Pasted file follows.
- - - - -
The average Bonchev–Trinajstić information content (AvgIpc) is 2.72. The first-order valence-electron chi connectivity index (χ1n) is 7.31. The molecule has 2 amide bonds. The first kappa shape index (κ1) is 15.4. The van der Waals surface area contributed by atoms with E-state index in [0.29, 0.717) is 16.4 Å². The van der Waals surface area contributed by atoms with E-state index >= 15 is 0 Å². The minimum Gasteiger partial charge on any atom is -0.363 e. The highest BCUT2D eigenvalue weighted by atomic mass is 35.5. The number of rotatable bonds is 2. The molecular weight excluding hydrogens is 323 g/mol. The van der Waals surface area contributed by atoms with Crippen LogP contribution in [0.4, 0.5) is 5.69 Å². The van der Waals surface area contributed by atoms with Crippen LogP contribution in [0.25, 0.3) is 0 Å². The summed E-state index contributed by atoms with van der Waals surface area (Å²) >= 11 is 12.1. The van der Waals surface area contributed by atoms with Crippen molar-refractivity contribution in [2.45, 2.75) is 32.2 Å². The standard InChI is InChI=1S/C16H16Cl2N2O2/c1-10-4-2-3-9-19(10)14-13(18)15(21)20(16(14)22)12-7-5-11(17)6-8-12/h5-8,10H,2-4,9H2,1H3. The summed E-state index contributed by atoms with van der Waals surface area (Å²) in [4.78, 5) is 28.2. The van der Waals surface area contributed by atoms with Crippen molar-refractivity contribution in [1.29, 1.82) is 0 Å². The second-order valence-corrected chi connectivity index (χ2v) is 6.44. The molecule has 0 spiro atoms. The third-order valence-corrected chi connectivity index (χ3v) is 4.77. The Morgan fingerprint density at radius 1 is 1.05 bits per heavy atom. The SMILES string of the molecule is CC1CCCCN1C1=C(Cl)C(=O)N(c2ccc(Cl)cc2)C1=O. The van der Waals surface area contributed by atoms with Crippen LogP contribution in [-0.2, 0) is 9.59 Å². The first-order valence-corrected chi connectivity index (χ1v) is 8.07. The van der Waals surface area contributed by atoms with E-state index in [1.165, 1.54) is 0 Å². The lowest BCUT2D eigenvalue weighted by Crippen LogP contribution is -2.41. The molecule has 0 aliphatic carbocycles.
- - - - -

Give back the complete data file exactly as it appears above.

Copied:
The average Bonchev–Trinajstić information content (AvgIpc) is 2.72. The first-order valence-electron chi connectivity index (χ1n) is 7.31. The molecule has 2 amide bonds. The first kappa shape index (κ1) is 15.4. The van der Waals surface area contributed by atoms with E-state index in [0.29, 0.717) is 16.4 Å². The van der Waals surface area contributed by atoms with E-state index >= 15 is 0 Å². The minimum Gasteiger partial charge on any atom is -0.363 e. The highest BCUT2D eigenvalue weighted by atomic mass is 35.5. The number of rotatable bonds is 2. The molecular weight excluding hydrogens is 323 g/mol. The van der Waals surface area contributed by atoms with Crippen LogP contribution in [0.4, 0.5) is 5.69 Å². The van der Waals surface area contributed by atoms with Crippen LogP contribution in [0.25, 0.3) is 0 Å². The summed E-state index contributed by atoms with van der Waals surface area (Å²) >= 11 is 12.1. The van der Waals surface area contributed by atoms with Crippen molar-refractivity contribution in [2.45, 2.75) is 32.2 Å². The standard InChI is InChI=1S/C16H16Cl2N2O2/c1-10-4-2-3-9-19(10)14-13(18)15(21)20(16(14)22)12-7-5-11(17)6-8-12/h5-8,10H,2-4,9H2,1H3. The summed E-state index contributed by atoms with van der Waals surface area (Å²) in [4.78, 5) is 28.2. The van der Waals surface area contributed by atoms with Crippen molar-refractivity contribution in [1.29, 1.82) is 0 Å². The second-order valence-corrected chi connectivity index (χ2v) is 6.44. The molecule has 0 spiro atoms. The third-order valence-corrected chi connectivity index (χ3v) is 4.77. The Morgan fingerprint density at radius 1 is 1.05 bits per heavy atom. The SMILES string of the molecule is CC1CCCCN1C1=C(Cl)C(=O)N(c2ccc(Cl)cc2)C1=O. The van der Waals surface area contributed by atoms with Crippen LogP contribution in [-0.2, 0) is 9.59 Å². The first-order valence-corrected chi connectivity index (χ1v) is 8.07. The van der Waals surface area contributed by atoms with E-state index in [1.165, 1.54) is 0 Å². The lowest BCUT2D eigenvalue weighted by Crippen LogP contribution is -2.41. The molecule has 0 aliphatic carbocycles.